There’s a growing concern about the environmental impact of death – and rightfully so.
Traditional burials demand vast amounts of land, heavily manicured gravesites, and use invasive and emissions-intensive materials like concrete and steel. On the other hand, while cremation requires less land, it releases an estimated 400kg of CO2 into the atmosphere for each body burned.
Thankfully, innovators have begun to reimagine more sustainable burial methods. On land, several companies offer services that help turn your ashes into a tree. Now, underwater, a student-led startup, Resting Reef, has designed urns that can serve as oyster reefs.
Students Louise Lenborg Skajem and Aura Elena Murillo Perez from London’s Royal College of Art (RCA), have developed a way to create artificial reefs from related ashes to provide an eco-friendly alternative to the burial industry while restoring endangered ecosystems.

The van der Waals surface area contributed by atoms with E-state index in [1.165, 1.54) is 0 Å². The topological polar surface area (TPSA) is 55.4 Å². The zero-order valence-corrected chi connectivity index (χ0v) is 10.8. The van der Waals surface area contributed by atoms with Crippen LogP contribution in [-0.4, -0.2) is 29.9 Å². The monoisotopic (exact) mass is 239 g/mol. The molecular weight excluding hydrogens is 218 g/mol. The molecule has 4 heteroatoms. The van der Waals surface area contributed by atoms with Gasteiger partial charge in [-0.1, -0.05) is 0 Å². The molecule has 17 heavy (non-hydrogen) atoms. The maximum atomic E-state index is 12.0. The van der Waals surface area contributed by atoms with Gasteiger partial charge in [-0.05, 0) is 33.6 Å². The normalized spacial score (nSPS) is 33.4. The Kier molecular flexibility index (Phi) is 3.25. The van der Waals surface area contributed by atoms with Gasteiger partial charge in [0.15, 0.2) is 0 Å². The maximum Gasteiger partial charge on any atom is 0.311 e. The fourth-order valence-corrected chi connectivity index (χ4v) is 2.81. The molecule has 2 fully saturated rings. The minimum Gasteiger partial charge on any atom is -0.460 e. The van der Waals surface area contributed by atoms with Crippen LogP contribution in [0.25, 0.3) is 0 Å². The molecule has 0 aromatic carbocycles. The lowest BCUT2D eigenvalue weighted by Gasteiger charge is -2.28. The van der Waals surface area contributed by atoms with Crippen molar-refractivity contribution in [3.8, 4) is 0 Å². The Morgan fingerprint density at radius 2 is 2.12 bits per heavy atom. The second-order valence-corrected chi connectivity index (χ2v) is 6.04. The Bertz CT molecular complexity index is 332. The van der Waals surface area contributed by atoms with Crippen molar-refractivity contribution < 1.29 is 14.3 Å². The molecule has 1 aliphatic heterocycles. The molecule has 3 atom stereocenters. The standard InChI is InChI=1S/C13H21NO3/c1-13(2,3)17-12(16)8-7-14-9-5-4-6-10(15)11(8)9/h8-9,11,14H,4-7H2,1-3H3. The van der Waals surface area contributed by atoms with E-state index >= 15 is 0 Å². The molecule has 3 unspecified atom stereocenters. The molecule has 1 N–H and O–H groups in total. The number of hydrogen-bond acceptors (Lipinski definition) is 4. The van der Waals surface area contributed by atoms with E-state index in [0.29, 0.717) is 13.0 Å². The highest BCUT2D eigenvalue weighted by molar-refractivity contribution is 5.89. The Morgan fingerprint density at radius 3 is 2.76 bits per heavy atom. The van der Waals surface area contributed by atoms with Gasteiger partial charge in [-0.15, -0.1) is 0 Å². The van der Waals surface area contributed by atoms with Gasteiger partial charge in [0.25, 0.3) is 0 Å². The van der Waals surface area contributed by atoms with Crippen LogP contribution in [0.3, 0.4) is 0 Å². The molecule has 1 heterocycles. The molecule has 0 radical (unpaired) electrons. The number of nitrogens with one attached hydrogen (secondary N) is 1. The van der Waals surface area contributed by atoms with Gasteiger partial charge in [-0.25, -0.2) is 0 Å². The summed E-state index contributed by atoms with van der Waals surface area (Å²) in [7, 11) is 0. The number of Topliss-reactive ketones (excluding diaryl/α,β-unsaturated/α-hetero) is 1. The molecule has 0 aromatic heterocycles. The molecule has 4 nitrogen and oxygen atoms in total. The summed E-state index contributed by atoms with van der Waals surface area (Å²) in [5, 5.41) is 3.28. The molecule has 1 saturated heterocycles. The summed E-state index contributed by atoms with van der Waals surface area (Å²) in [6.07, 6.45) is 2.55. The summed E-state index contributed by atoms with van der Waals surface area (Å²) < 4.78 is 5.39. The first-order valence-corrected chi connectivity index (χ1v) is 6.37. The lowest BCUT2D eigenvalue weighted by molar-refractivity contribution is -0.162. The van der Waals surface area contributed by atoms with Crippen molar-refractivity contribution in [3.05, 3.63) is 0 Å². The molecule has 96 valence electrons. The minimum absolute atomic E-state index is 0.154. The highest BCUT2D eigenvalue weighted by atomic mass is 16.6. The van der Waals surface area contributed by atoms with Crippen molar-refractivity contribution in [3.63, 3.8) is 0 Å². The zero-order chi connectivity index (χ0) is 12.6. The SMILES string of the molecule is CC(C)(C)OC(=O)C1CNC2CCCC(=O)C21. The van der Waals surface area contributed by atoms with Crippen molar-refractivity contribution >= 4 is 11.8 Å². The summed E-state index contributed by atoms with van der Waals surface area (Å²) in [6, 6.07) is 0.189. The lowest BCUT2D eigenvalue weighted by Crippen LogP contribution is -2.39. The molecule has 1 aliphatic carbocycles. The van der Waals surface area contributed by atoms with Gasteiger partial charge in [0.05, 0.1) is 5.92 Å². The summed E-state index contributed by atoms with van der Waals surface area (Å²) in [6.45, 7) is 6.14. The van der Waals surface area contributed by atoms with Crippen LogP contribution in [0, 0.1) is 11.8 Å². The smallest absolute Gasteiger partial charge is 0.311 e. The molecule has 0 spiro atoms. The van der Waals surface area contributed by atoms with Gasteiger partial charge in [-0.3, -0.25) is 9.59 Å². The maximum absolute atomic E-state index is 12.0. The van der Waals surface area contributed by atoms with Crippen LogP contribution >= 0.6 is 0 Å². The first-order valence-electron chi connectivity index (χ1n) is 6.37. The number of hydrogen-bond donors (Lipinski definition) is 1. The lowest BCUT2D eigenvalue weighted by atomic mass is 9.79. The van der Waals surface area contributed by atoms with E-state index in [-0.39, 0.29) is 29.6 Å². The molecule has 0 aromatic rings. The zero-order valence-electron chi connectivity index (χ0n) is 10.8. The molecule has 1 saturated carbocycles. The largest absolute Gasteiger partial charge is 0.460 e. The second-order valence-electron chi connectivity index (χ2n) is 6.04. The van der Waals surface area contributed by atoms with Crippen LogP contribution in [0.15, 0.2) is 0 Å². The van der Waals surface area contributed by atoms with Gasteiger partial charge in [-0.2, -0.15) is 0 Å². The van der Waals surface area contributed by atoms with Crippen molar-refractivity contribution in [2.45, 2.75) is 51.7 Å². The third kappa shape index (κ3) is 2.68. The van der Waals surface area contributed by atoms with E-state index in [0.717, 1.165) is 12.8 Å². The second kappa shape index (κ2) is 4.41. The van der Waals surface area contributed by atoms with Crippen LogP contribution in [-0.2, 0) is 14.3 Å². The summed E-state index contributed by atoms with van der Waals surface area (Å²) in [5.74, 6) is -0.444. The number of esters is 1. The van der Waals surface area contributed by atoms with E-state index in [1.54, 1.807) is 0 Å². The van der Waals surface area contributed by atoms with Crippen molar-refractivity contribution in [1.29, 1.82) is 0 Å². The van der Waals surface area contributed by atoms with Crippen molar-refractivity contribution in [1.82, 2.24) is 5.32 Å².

To create the underwater urn, ashes are mixed with a binder and crushed oyster shells from the food waste industry. The mixture is then used to 3D print urns that replicate oyster pods.
The pods mimic the natural growth process of ancient stromatolite reefs, offering the ideal habitat for oysters to grow and thrive on the rigged surface.
Individual pods can also be combined to create entire artificial reef-slash-cemeteries to bolster natural oyster reef numbers, which have dwindled by 85 per cent due to over-harvesting and climate change.
“Most people know that coral reefs are endangered, but oyster reefs are more important,” said Skajem.
According to the designers, they do not have access to actual human remains, so their composite prototype uses animal bones instead. Once their design is finalised, their idea is to install Resting Reefs with existing reef restoration programs worldwide.
“We aim to have beautiful sites where people connect with nature and can visit their loved ones,” added Perez. “The sites will also be available for local people that wish to visit and learn more about how the reef is serving their coast.”